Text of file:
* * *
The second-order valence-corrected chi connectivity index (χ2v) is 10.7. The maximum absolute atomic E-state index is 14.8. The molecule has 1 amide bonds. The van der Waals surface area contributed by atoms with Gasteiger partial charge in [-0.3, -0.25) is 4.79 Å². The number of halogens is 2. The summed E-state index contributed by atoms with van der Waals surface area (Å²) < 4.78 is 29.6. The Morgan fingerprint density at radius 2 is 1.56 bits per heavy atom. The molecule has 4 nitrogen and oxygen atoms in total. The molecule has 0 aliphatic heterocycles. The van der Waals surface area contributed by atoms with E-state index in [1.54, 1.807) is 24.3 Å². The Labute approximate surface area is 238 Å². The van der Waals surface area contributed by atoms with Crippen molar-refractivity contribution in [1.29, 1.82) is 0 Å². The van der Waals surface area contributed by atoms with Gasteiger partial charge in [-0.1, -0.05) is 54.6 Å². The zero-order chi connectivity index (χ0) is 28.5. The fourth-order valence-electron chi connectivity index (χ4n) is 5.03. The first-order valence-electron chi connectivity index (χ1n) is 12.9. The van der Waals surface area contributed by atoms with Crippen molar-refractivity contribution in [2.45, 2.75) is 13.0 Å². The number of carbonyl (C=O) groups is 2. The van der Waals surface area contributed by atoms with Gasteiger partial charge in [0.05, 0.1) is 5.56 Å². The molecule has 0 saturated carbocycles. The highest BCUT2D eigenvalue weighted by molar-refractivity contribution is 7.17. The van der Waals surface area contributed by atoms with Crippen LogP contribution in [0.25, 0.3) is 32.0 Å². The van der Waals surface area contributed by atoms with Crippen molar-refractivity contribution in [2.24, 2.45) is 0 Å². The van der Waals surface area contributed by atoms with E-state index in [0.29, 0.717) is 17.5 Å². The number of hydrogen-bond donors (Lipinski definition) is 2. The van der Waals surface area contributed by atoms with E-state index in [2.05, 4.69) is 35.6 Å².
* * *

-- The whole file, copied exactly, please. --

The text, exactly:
The second-order valence-corrected chi connectivity index (χ2v) is 10.7. The maximum absolute atomic E-state index is 14.8. The molecule has 1 amide bonds. The van der Waals surface area contributed by atoms with Gasteiger partial charge in [-0.3, -0.25) is 4.79 Å². The number of halogens is 2. The summed E-state index contributed by atoms with van der Waals surface area (Å²) < 4.78 is 29.6. The Morgan fingerprint density at radius 2 is 1.56 bits per heavy atom. The molecule has 4 nitrogen and oxygen atoms in total. The molecule has 0 aliphatic heterocycles. The van der Waals surface area contributed by atoms with E-state index in [1.54, 1.807) is 24.3 Å². The Labute approximate surface area is 238 Å². The van der Waals surface area contributed by atoms with Crippen molar-refractivity contribution in [1.29, 1.82) is 0 Å². The van der Waals surface area contributed by atoms with Gasteiger partial charge in [-0.1, -0.05) is 54.6 Å². The zero-order chi connectivity index (χ0) is 28.5. The fourth-order valence-electron chi connectivity index (χ4n) is 5.03. The first-order valence-electron chi connectivity index (χ1n) is 12.9. The van der Waals surface area contributed by atoms with Crippen molar-refractivity contribution in [2.45, 2.75) is 13.0 Å². The number of carbonyl (C=O) groups is 2. The van der Waals surface area contributed by atoms with Gasteiger partial charge in [0.05, 0.1) is 5.56 Å². The molecule has 0 saturated carbocycles. The highest BCUT2D eigenvalue weighted by molar-refractivity contribution is 7.17. The van der Waals surface area contributed by atoms with Crippen LogP contribution in [0.25, 0.3) is 32.0 Å². The van der Waals surface area contributed by atoms with Crippen molar-refractivity contribution in [2.24, 2.45) is 0 Å². The van der Waals surface area contributed by atoms with E-state index in [0.29, 0.717) is 17.5 Å². The number of hydrogen-bond donors (Lipinski definition) is 2. The van der Waals surface area contributed by atoms with E-state index in [2.05, 4.69) is 35.6 Å².